There is a reason why a considerable portion of minority shareholders withhold their director vote for select FFH directors.


SJ

bearprowler6

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Re: Fairfax 2020
« Reply #363 on: May 28, 2020, 06:57:45 AM »
Before wading into today's discussion on Fairfax's poor record on its private market investments and the reasons for Fairfax's poor performance; I thought it worthwhile to post an article from today's Financial Post which features comments from both Rivett and Bitove on their recent Torstar acquisition:

https://business.financialpost.com/news/burning-cash-for-years-pair-acquiring-torstar-eye-growth-while-vowing-to-keep-progressive-values

Two points covered in the article are worth noting:

- Rivett/Bitove will not be engaging in a massive cost cutting exercise at Torstar.
- Fairfax will not be involved in any way going forward.

Its a good article and I wish them well. Too bad their enthusiasm and efforts for a turnaround were not applied during the course of the almost 10 years that Torstar shares were held by Fairfax.


petec

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Re: Fairfax 2020
« Reply #364 on: May 28, 2020, 07:47:53 AM »

The question is: What is Fairfax doing to attract investors, what are they doing to boost the share price?

I ask this because I really don’t think Fairfax management gives a damn.


Quite right too. Let them focus on running the company.
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Thrifty3000

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Re: Fairfax 2020
« Reply #365 on: May 28, 2020, 07:57:01 AM »
I think a dispassionate appraisal of Fairfax, assuming a continuation of the last decade’s performance as your base case, lands you somewhere in the neighborhood of:

- normalized earnings of $25 to $30 USD per share
- with earnings growth exceeding the pace of share dilution by a couple percentage points.

I’m certain Prem assumes a (much) higher growth rate. And, I’m intrigued by some of the new strategies in progress to achieve faster growth. Structuring specialized investment and management teams around targeted geographies and business models is interesting - and will create multiple channels for deploying capital to the highest return opportunities. For example, if Africa sucks while India thrives we’ll see much more capital concentrated in India than Africa over time (while many on this message board will be overlooking India and whining about Africa. Haha).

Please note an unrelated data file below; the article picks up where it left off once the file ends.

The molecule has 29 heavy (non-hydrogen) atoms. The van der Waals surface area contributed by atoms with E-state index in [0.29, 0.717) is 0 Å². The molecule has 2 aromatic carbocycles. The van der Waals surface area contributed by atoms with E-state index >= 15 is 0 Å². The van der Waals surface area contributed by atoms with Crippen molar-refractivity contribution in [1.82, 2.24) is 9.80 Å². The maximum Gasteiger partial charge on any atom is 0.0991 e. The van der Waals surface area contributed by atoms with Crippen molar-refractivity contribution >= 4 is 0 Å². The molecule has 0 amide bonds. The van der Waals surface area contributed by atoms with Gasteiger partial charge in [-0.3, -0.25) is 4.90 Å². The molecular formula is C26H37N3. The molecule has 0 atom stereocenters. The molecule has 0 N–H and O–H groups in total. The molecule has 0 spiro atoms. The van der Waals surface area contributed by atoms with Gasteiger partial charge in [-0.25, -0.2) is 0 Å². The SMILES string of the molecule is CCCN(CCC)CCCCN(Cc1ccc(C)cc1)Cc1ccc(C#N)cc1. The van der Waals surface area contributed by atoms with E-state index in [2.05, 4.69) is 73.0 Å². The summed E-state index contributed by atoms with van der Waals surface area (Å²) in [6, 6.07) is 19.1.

The Fairfax insurance operations are a cash machine, minting something like a hundred million dollars a month that has to be re-deployed. That’s not the world’s worst problem to have. If you or I had to deploy a hundred million a month for the next 10 years we’d probably make some billion dollar mistakes too.

The main questions are:

- are you comfortable with the baseline assumption
- if so, then what’s $25 to $30 per share - and growing - of passive, look-through, earnings worth to you (what will it likely be worth to others down the road)
- Are there better alternatives

The short answer is Fairfax is probably worth a good bit more than $270 USD.

bearprowler6

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Re: Fairfax 2020
« Reply #366 on: May 28, 2020, 08:02:09 AM »
We are talking about different things.

I agree about the overall record - that's why I'm a shareholder.

What I am criticising is their record in non-insurance private/control investing.

I think there is a difference in skillset between the various sources of value creation at Fairfax:
1) building and running (and sometimes selling) insurance companies
2) public market bond investing
3) public market equity investing
4) private/control equity investing

These are, roughly speaking, presented from best to worst in terms of what I think Fairfax are good at. By the time you get to (4), I don't think there is any evidence that they have created value in any real way, and I think the monetisation effort is an admission of that fact.